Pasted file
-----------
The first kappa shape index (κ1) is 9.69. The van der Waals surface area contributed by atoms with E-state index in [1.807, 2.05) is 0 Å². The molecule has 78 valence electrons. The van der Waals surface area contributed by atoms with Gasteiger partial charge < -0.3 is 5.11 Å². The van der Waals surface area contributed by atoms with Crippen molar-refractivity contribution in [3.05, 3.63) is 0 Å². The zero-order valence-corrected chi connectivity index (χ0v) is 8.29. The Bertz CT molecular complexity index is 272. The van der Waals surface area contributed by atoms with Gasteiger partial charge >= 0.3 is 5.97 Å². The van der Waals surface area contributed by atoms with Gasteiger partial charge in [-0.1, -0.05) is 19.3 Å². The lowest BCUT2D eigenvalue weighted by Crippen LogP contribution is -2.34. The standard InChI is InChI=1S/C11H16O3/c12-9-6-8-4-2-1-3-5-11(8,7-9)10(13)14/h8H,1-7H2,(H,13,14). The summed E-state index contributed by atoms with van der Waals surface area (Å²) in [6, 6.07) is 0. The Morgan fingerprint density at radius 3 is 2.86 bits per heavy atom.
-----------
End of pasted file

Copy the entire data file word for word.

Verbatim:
The first kappa shape index (κ1) is 9.69. The van der Waals surface area contributed by atoms with E-state index in [1.807, 2.05) is 0 Å². The molecule has 78 valence electrons. The van der Waals surface area contributed by atoms with Gasteiger partial charge < -0.3 is 5.11 Å². The van der Waals surface area contributed by atoms with Crippen molar-refractivity contribution in [3.05, 3.63) is 0 Å². The zero-order valence-corrected chi connectivity index (χ0v) is 8.29. The Bertz CT molecular complexity index is 272. The van der Waals surface area contributed by atoms with Gasteiger partial charge >= 0.3 is 5.97 Å². The van der Waals surface area contributed by atoms with Gasteiger partial charge in [-0.1, -0.05) is 19.3 Å². The lowest BCUT2D eigenvalue weighted by Crippen LogP contribution is -2.34. The standard InChI is InChI=1S/C11H16O3/c12-9-6-8-4-2-1-3-5-11(8,7-9)10(13)14/h8H,1-7H2,(H,13,14). The summed E-state index contributed by atoms with van der Waals surface area (Å²) in [6, 6.07) is 0. The Morgan fingerprint density at radius 3 is 2.86 bits per heavy atom.